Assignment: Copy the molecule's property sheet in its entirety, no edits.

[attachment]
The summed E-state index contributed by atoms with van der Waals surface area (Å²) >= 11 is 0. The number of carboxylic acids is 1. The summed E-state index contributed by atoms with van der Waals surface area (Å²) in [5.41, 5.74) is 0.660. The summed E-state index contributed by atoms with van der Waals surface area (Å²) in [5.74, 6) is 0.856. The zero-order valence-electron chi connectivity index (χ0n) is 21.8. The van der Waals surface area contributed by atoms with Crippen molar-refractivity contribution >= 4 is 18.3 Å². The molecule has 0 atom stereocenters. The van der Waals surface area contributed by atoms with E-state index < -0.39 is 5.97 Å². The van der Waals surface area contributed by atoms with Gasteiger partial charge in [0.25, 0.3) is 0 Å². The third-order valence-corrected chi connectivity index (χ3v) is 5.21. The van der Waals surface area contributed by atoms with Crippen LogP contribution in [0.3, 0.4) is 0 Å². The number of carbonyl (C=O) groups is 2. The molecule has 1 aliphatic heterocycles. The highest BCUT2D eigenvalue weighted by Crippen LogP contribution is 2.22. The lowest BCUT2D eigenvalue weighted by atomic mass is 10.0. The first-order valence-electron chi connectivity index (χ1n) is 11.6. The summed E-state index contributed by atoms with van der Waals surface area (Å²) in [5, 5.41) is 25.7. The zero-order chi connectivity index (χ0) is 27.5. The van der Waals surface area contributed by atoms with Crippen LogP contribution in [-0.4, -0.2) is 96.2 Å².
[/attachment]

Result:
The summed E-state index contributed by atoms with van der Waals surface area (Å²) >= 11 is 0. The number of carboxylic acids is 1. The summed E-state index contributed by atoms with van der Waals surface area (Å²) in [5.41, 5.74) is 0.660. The summed E-state index contributed by atoms with van der Waals surface area (Å²) in [5.74, 6) is 0.856. The zero-order valence-electron chi connectivity index (χ0n) is 21.8. The van der Waals surface area contributed by atoms with Crippen molar-refractivity contribution >= 4 is 18.3 Å². The molecule has 0 atom stereocenters. The van der Waals surface area contributed by atoms with E-state index < -0.39 is 5.97 Å². The van der Waals surface area contributed by atoms with Gasteiger partial charge in [0.25, 0.3) is 0 Å². The third-order valence-corrected chi connectivity index (χ3v) is 5.21. The van der Waals surface area contributed by atoms with Crippen LogP contribution in [0.3, 0.4) is 0 Å². The number of carbonyl (C=O) groups is 2. The molecule has 1 aliphatic heterocycles. The highest BCUT2D eigenvalue weighted by Crippen LogP contribution is 2.22. The lowest BCUT2D eigenvalue weighted by atomic mass is 10.0. The first-order valence-electron chi connectivity index (χ1n) is 11.6. The summed E-state index contributed by atoms with van der Waals surface area (Å²) in [5, 5.41) is 25.7. The zero-order chi connectivity index (χ0) is 27.5. The van der Waals surface area contributed by atoms with Crippen LogP contribution in [-0.4, -0.2) is 96.2 Å².